Transvaginal Ultrasound in the Emergency Setting
Written by Ilyas Taraki, MS3
Edited by Drs. Molly Hartrich and Pavitra Kotini-Shah
In the absence of a gynecological stretcher with footrests, the patient may be placed supine on a hospital bed using an upside-down bedpan covered by sheets or chux to elevate the pelvis. Feet may rest on bed.
Dressing the Probe
Squeeze the gel to the end of the probe cover to ensure there are no air bubbles (this can create artefact)
Insert the probe all the way to the end of the probe cover such that its tip is within the gel
Remove the outer wrapping
Place sterile lubricant gel on the tip of the (now-dressed) probe
Patients should be given the option to insert probe themselves
Be mindful of the invasiveness of this device and how it may affect patients with sexual trauma history — a trauma-informed approach is advised
Patient privacy should be made a priority
Insert probe with indicator facing upwards/anteriorly (sagittal view)
Probe Orientation and Viewing
On the sagittal view, the indicator should always face anterior/upward.
In the sagittal view, the bladder may be seen anterior to the uterus (i.e. left of screen).
In the transverse view, the indicator should be rotated 90 degrees counterclockwise, to the patient’s right.
In transverse view, the bladder may be visualized inferior to the uterus (i.e. at top of screen, closest to the transducer).
Scanning Technique and Normal Anatomy
With the indicator oriented anteriorly (sagittal), sweep up/down and right/left to get whole view of uterus.
The uterus may be visualized as an echogenic endometrium of variable thickness surrounded by hypoechoic myometrium. The majority (~75%) of uteri are anteverted. A non-pregnant uterus is shown below in sagittal view:
Reorient the probe indicator to the patient’s right (transverse view) and fan the probe toward the right adnexa. Fan anteriorly and posteriorly until the right ovary comes into view.
The ovary is said to appear as a “chocolate-chip cookie” on ultrasound due to the presence of follicles, as seen below:
The iliac vessels may be seen along the pelvic walls lateral to the ovaries.
Return the probe to the sagittal view and fan right/left to examine the right ovary sagittally.
With the probe oriented sagittal, fan to the patient’s left to view left ovary in sagittal view. Fan right/left to view the left ovary sagittally.
Return the probe to transverse position and fan anterior/posterior to view left ovary in transverse.
Distinguishing IUP from NDIUP
To confirm IUP, on you must visualize a gestational sac, as confirmed by the presence of the following:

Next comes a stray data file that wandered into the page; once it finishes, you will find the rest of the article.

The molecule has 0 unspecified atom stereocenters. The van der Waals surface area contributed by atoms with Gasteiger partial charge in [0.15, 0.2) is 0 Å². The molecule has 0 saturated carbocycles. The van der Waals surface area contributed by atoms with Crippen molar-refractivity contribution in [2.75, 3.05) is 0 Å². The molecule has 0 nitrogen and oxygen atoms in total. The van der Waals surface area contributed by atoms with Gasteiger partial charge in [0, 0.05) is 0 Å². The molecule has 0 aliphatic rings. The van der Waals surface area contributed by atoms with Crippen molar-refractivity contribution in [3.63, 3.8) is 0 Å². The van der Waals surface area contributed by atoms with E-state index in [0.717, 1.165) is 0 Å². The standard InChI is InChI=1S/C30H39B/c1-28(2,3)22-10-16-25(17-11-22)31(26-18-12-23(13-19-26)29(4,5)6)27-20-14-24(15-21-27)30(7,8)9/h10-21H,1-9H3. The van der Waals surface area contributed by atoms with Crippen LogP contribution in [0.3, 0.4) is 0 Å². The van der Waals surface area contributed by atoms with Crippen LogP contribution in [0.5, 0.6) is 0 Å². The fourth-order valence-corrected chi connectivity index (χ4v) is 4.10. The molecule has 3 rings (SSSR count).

Yolk sac (weeks 5-6)
Fetal heartbeat (weeks 6-7), which may be measured with M mode
Additionally, there should be at least 8mm of endomyometrium; < 8mm may raise concern for ectopic implantation within the uterus itself.
You may also see a double decidual sign, which appears as 2 echogenic rings surrounding the gestational sac, as below; however, this sign alone is insufficient to confirm IUP. The decidual capsularis is the inner ring and the decidual parietalis is the outer ring.
If beta-hCG is elevated, but an IUP cannot be confirmed on ultrasound, there is said to be no definitive IUP (NDIUP), which raises concern for ectopic pregnancy.
The discriminatory zone for IUP on TVUS is hCG ~3000; i.e. an IUP with hCG > 3000 should be visualizable on TVUS. However, the reliability of this cutoff is questionable; of greater importance is the clinical picture.
hCG positive + NDIUP on ultrasound = presumed ectopic until proven otherwise.
In this case, the presence of free fluid indicates rupture, which is a surgical emergency
Free fluid may be seen around the uterus or elsewhere in the abdomen (e.g. Morrison’s pouch):
Tubal ectopic pregnancy may show a tubal ring medial to the ovary (bagel sign):
If there is NDIUP but hCG < 1000 and vitals are stable, the patient can be discharged and reevaluated in 48 hours.
Ovarian cysts are cystic structures > 2.5 cm; they can be simple or complex. The most common causes of ovarian cyst are corpus luteum cysts and hemorrhagic cyst.
Most frequently they are benign, but cysts carry risk for:
Torsion, due to their heterogeneous composition
Rupture, leading to hemoperitoneum
Simple cyst appear as thin-walled cystic structures full of anechoic fluid. Complex cysts display multiple septations and internal echogenicity.
Ruptured cyst will cause free fluid; blood clots may be visualized as echoic structures within the free fluid (arrow):
In torsion, the ovary twists upon itself, causing obstruction of its vascular pedicles. Venous obstruction precedes arterial, causing ovarian engorgement (> 4cm) with edema. Torsion is a surgical emergency, and failure to intervene can lead to loss of the ovary and rupture with consequent peritonitis.
Doppler shows absent blood flow to the ovary or reduced flow compared to the contralateral ovary.
Additionally, “whirlpool sign” may show a twisted ovarian pedicle:
Tubo-ovarian Abscess (TOA)
Often a complication of pelvic inflammatory disease (PID), a TOA is a collection of pus involving the ovary and fallopian tube.
It appears as an ovarian mass with loculated purulent material (hypo-echoic):
Uterine Fibroids (Leiomyomata)
Uterine fibroids are growths of the muscular tissue of the uterus (myometrium). They are typically classified by location:
Fibroids appear as defined masses, usually hypoechoic, but of variable echogenicity based on the level of calcification. Small leiomyoma may appear only as a bulge in the uterine contour.
They are overwhelmingly benign but may cause pathology by mass effect.
A fibroid in sagittal view is shown below: